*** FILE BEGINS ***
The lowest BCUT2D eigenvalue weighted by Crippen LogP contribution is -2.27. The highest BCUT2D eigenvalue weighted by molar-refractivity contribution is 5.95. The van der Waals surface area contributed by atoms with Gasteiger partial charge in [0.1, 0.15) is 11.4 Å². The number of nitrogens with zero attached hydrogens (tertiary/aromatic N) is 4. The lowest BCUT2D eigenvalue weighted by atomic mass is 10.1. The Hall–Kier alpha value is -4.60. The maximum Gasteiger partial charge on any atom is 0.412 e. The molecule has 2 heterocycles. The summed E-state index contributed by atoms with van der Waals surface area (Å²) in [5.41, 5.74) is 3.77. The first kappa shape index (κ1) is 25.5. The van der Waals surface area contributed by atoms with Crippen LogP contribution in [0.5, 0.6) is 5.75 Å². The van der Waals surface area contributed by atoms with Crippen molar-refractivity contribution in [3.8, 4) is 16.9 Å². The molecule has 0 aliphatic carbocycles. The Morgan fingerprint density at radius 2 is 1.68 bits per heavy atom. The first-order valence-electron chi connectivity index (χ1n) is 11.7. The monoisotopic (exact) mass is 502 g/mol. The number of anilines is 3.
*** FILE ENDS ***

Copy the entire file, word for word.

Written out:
The lowest BCUT2D eigenvalue weighted by Crippen LogP contribution is -2.27. The highest BCUT2D eigenvalue weighted by molar-refractivity contribution is 5.95. The van der Waals surface area contributed by atoms with Gasteiger partial charge in [0.1, 0.15) is 11.4 Å². The number of nitrogens with zero attached hydrogens (tertiary/aromatic N) is 4. The lowest BCUT2D eigenvalue weighted by atomic mass is 10.1. The Hall–Kier alpha value is -4.60. The maximum Gasteiger partial charge on any atom is 0.412 e. The molecule has 2 heterocycles. The summed E-state index contributed by atoms with van der Waals surface area (Å²) in [5.41, 5.74) is 3.77. The first kappa shape index (κ1) is 25.5. The van der Waals surface area contributed by atoms with Crippen LogP contribution in [0.5, 0.6) is 5.75 Å². The van der Waals surface area contributed by atoms with Crippen molar-refractivity contribution in [3.8, 4) is 16.9 Å². The molecule has 0 aliphatic carbocycles. The Morgan fingerprint density at radius 2 is 1.68 bits per heavy atom. The first-order valence-electron chi connectivity index (χ1n) is 11.7. The monoisotopic (exact) mass is 502 g/mol. The number of anilines is 3.